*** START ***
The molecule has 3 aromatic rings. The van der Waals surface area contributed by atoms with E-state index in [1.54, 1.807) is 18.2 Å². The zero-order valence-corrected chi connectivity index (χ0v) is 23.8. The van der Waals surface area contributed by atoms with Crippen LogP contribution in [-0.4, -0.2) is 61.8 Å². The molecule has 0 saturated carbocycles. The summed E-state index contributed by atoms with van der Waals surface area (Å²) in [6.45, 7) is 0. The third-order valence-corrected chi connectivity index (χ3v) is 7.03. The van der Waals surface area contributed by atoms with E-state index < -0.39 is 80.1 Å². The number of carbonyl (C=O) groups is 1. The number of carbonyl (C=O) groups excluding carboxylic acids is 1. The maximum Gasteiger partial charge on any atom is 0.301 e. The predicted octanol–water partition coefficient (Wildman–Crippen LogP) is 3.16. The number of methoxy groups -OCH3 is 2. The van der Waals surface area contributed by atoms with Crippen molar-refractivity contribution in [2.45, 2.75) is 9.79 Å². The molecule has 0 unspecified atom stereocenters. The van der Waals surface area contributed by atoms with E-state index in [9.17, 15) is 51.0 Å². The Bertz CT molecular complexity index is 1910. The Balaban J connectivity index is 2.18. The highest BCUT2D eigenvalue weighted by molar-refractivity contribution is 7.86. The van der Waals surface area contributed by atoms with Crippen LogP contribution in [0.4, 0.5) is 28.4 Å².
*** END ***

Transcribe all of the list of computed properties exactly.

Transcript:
The molecule has 3 aromatic rings. The van der Waals surface area contributed by atoms with E-state index in [1.54, 1.807) is 18.2 Å². The zero-order valence-corrected chi connectivity index (χ0v) is 23.8. The van der Waals surface area contributed by atoms with Crippen LogP contribution in [-0.4, -0.2) is 61.8 Å². The molecule has 0 saturated carbocycles. The summed E-state index contributed by atoms with van der Waals surface area (Å²) in [6.45, 7) is 0. The third-order valence-corrected chi connectivity index (χ3v) is 7.03. The van der Waals surface area contributed by atoms with E-state index < -0.39 is 80.1 Å². The number of carbonyl (C=O) groups is 1. The number of carbonyl (C=O) groups excluding carboxylic acids is 1. The maximum Gasteiger partial charge on any atom is 0.301 e. The predicted octanol–water partition coefficient (Wildman–Crippen LogP) is 3.16. The number of methoxy groups -OCH3 is 2. The van der Waals surface area contributed by atoms with Crippen molar-refractivity contribution in [2.45, 2.75) is 9.79 Å². The molecule has 0 unspecified atom stereocenters. The van der Waals surface area contributed by atoms with E-state index in [9.17, 15) is 51.0 Å². The Bertz CT molecular complexity index is 1910. The Balaban J connectivity index is 2.18. The highest BCUT2D eigenvalue weighted by molar-refractivity contribution is 7.86. The van der Waals surface area contributed by atoms with Crippen LogP contribution in [0.4, 0.5) is 28.4 Å².